A Case Study in Organisational Change Implication for Theory

8390 WordsJul 5, 201134 Pages
A case study in organisational change: implications for theory Lindsay Nelson Introduction Organisation theory has developed through major epochs of classical, human relations and contingency approaches, all of which have contributed to the accumulation of knowledge about implementing change. The legacy of these approaches has been to regard organisational change as something of an aberration or a departure from the more usual static position of organisations. Hence, for example, Lewin’ s (1951) depiction of stability before and after a change intervention which, interestingly, assumes change to be endogenous. More recently focus has switched to examining fundamental aspects of change, developing ways of theorising about change and…show more content…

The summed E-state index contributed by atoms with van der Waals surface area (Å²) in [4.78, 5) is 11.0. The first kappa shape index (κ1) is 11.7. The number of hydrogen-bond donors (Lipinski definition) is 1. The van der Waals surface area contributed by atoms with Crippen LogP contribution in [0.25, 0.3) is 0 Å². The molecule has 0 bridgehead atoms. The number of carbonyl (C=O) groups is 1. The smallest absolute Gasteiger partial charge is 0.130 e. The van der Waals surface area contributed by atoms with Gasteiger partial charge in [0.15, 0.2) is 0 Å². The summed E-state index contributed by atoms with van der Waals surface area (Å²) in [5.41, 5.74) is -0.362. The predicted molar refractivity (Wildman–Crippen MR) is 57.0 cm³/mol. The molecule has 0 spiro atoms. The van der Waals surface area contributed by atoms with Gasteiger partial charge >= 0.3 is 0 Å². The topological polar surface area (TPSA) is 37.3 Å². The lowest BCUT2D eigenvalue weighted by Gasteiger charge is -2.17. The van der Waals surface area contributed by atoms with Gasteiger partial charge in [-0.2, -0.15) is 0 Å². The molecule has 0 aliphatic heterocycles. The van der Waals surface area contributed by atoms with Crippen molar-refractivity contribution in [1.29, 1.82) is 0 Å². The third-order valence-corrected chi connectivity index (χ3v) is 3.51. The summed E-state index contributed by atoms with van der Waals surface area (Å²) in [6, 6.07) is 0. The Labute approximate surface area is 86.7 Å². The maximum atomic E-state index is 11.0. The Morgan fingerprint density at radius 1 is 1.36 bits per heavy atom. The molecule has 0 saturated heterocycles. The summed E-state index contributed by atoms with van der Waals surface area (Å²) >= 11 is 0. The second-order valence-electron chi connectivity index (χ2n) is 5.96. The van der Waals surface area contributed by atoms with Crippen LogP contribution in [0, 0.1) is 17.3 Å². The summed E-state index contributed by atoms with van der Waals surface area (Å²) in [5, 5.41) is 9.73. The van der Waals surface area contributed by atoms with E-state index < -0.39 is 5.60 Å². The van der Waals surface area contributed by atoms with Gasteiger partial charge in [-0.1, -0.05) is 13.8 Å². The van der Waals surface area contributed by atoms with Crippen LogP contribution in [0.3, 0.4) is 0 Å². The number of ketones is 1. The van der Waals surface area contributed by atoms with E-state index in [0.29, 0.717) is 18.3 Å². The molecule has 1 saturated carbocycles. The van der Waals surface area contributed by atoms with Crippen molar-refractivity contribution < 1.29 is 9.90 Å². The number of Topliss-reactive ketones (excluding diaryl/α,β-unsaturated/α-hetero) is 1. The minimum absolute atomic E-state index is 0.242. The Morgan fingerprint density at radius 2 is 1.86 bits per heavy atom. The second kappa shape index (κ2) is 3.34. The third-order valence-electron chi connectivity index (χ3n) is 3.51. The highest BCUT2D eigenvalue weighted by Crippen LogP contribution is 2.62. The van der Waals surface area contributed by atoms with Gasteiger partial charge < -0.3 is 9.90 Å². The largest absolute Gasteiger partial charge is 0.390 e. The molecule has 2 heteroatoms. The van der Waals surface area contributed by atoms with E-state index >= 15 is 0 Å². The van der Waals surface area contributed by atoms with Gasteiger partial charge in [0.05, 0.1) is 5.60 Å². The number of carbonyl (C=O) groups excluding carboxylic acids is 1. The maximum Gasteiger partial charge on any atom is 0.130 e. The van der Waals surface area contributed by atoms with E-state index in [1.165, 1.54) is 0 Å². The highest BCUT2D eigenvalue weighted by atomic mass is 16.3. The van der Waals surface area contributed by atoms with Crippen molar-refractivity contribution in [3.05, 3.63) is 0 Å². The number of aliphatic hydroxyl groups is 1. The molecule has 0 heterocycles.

Number 1 . 2003 . 18-30 people and processes, which is never perfect (Tushman et al., 1986, p. 33). It is therefore a continuing process aimed at achieving improved strategic alignment. The imagery here is more akin to a duck in the middle of a flowing river; whilst seemingly inactive it never-the-less maintains equilibrium through a lot of activity below the surface. Leifer (1989) regards change as normal and simply a natural response to environmental and internal conditions. He argues that change is consistent with open systems in which learning occurs and goes on to describe the stable state as a myth. Learning here refers to change or adapation resulting from experience, and is conceptually similar to Katz and Kahn’ s (1978) account of dynamic homeostasis. On this basis all organisation theory, through the classical, human relations and contingency periods, is connected with change. This view is supported by Dunphy (1996) who regards these epochs as early attempts to understand change. The work of Mintzberg (1979, 1991), Ulrich and Lake (1991), and Senge (1990, 1993) also reflect the need for organisations to adopt forms which permit continuing adjustment and learning to take place. For these reasons it appears that a normal part of organisational life includes the capacity to change, particularly in the shift from a
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